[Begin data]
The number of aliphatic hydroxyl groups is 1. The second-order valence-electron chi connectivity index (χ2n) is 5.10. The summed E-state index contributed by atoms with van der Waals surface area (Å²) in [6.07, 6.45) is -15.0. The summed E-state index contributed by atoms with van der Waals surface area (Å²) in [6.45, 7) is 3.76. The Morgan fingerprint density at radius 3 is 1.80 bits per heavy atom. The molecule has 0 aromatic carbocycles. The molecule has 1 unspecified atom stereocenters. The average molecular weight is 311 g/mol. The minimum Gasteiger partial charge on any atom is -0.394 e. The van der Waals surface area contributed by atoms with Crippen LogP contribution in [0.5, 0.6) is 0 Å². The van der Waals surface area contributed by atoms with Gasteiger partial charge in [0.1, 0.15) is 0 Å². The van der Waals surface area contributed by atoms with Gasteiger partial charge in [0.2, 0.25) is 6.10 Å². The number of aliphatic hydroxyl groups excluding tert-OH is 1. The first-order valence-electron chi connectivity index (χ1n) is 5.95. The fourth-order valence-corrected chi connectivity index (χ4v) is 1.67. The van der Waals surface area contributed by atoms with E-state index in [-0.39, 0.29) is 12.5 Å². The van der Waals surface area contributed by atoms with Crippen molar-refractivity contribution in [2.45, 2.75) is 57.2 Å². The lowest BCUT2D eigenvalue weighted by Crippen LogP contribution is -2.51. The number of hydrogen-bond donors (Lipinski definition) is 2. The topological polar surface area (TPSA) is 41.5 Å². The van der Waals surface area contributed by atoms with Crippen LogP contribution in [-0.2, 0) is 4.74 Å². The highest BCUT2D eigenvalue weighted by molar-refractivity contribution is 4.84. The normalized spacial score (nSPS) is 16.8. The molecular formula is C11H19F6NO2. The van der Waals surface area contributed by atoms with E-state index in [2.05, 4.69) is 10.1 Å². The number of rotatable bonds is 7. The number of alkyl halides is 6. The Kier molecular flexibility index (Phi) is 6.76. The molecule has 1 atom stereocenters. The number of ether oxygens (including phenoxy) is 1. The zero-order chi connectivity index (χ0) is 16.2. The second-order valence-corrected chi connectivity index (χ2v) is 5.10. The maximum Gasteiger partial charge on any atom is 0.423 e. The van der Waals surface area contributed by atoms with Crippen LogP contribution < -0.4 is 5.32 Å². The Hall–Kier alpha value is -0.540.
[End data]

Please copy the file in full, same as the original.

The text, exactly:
The number of aliphatic hydroxyl groups is 1. The second-order valence-electron chi connectivity index (χ2n) is 5.10. The summed E-state index contributed by atoms with van der Waals surface area (Å²) in [6.07, 6.45) is -15.0. The summed E-state index contributed by atoms with van der Waals surface area (Å²) in [6.45, 7) is 3.76. The Morgan fingerprint density at radius 3 is 1.80 bits per heavy atom. The molecule has 0 aromatic carbocycles. The molecule has 1 unspecified atom stereocenters. The average molecular weight is 311 g/mol. The minimum Gasteiger partial charge on any atom is -0.394 e. The van der Waals surface area contributed by atoms with Crippen LogP contribution in [0.5, 0.6) is 0 Å². The van der Waals surface area contributed by atoms with Gasteiger partial charge in [0.1, 0.15) is 0 Å². The van der Waals surface area contributed by atoms with Gasteiger partial charge in [0.2, 0.25) is 6.10 Å². The number of aliphatic hydroxyl groups excluding tert-OH is 1. The first-order valence-electron chi connectivity index (χ1n) is 5.95. The fourth-order valence-corrected chi connectivity index (χ4v) is 1.67. The van der Waals surface area contributed by atoms with E-state index in [-0.39, 0.29) is 12.5 Å². The van der Waals surface area contributed by atoms with Crippen molar-refractivity contribution in [2.45, 2.75) is 57.2 Å². The lowest BCUT2D eigenvalue weighted by Crippen LogP contribution is -2.51. The number of hydrogen-bond donors (Lipinski definition) is 2. The topological polar surface area (TPSA) is 41.5 Å². The van der Waals surface area contributed by atoms with Crippen LogP contribution in [-0.2, 0) is 4.74 Å². The highest BCUT2D eigenvalue weighted by molar-refractivity contribution is 4.84. The normalized spacial score (nSPS) is 16.8. The molecular formula is C11H19F6NO2. The van der Waals surface area contributed by atoms with E-state index in [2.05, 4.69) is 10.1 Å². The number of rotatable bonds is 7. The number of alkyl halides is 6. The Kier molecular flexibility index (Phi) is 6.76. The molecule has 1 atom stereocenters. The number of ether oxygens (including phenoxy) is 1. The zero-order chi connectivity index (χ0) is 16.2. The second-order valence-corrected chi connectivity index (χ2v) is 5.10. The maximum Gasteiger partial charge on any atom is 0.423 e. The van der Waals surface area contributed by atoms with Crippen LogP contribution < -0.4 is 5.32 Å². The Hall–Kier alpha value is -0.540.